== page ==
Thursday 26th January 2012by Rabea Hofmann
Today I wrote the ending for The Fourth Rule of the Sacrifice. It was such a shaking experience that for a few hours, it made me wonder if I ever wanted to write a novel again. After Thalanien, which I finished in April last year (2011), I was afraid that Thalanien was the only story I ever had in me; the only story I could ever tell; that my writing would end with the last sentence of that project.
Then I began an online writing course despite all my usual suspicions. After all, how can someone else teach you how to write the stories that matter to you? And how, I wondered, should someone who did not know me be able to teach me something I had not already learnt in almost fifteen years of trial and error?
I’m glad that I overcame my arrogance and invested the money (admittedly, not very little for someone with my salary). In retrospect, I would have paid the price for the whole course just to receive the first three lessons, because they taught me how to find new ideas when I thought I had none. Right now, I feel as though I will never run out of stories that will be close to my heart and full of all my passions and longings. If you write and you think you may have lost your direction, I recommend this course with all my heart – and no, I’m not getting paid to say this. It’s an honest recommendation. Here’s the link: Holly Lisle’s How to Think Sideways.
But back to today. I started this novel in June 2011 and took it through Holly’s course, and despite her great guidance, it’s been a stubborn story. That wasn’t her fault–though I think perhaps the techniques she teaches in turn made my muse want to tell a story that was not just all right, but that mattered to me. As it turns out, this story mattered enough to make me cry while I wrote it, and that has only ever happened to me with Thalanien. So in every way, Holly kept her promise. She didn’t forget to mention that such fulfilment comes with a cost, but I forgot to remember it.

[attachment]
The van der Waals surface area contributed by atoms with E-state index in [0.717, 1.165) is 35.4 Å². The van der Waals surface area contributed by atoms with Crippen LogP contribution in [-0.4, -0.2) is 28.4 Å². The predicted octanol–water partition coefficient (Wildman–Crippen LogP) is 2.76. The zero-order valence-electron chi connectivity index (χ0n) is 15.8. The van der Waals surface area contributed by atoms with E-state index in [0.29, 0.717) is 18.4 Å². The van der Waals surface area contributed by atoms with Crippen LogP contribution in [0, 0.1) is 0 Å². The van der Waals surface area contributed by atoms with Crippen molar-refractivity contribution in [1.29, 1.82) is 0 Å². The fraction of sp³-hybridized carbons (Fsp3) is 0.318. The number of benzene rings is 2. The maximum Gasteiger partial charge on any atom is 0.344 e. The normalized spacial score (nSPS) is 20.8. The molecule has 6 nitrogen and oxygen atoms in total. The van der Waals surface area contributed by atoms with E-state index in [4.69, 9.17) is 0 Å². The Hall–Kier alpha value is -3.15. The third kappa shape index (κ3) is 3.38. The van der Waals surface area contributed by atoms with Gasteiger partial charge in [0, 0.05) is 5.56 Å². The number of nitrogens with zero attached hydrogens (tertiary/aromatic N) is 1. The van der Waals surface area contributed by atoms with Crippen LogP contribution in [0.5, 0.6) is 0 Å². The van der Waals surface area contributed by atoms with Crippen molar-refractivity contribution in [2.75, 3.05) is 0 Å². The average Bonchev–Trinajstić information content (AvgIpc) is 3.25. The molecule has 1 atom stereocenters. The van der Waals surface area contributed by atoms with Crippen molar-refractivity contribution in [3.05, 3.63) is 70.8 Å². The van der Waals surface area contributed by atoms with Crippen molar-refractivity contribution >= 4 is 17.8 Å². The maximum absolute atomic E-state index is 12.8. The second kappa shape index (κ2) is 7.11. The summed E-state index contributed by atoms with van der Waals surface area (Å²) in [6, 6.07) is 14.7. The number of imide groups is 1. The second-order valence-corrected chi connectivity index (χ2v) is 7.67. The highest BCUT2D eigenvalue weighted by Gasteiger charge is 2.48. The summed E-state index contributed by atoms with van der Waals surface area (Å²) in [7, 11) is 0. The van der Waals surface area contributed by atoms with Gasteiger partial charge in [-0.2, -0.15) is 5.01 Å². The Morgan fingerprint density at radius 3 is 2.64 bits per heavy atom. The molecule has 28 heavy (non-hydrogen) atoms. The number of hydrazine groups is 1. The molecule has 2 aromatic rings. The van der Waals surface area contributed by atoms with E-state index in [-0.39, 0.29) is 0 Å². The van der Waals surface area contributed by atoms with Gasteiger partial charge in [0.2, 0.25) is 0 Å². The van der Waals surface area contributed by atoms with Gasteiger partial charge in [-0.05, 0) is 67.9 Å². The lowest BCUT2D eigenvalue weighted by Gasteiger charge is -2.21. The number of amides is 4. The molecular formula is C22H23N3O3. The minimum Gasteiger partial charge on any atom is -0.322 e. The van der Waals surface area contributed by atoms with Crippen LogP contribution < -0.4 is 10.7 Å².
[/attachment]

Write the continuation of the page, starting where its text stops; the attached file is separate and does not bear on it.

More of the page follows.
I wrote the sad bit of the ending yesterday, but I wasn’t sure I would be able to finish it today. My muse knew, though. I cleaned the flat today, washed the dishes, did the laundry, and all the while, my heart was racing. It was a reaction as if to a physical danger. Apart from being in actual danger, I’ve had this reaction in only one situation before, and it wasn’t writing-related. I’ve never to this point been physically afraid of writing.
In the end, I gave in. I sat down in my little writing corner with a cup of tea and listened to Loreena McKennitt’s Raglan Road on repeat and high volume. Every story I write has a song that goes with it and inspires me. This is the one for The Sacrifice. It took me a good hour to write 1200 words, which isn’t the greatest of achievements. But every one of those words mattered. I poured my heart out onto those pages and it bled and hurt like hell. It’s no wonder I was afraid. My muse knew what we were getting ourselves into.
For a few hours afterwards, I was numb, stunned, unable to feel. It was as though by putting and end to that story, I had also put an end to myself. Perhaps that is, in a way, what happens when you write: you put a part of yourself into the story and once that’s done, it’s gone forever. It belongs now to the ones who will read it, or to the characters who lived and suffered through it.
I’ve no doubt that I will be writing more stories, and I hope that all or at least some of them will matter as much as this one. But for today, and perhaps tomorrow, I’ll just be grieving.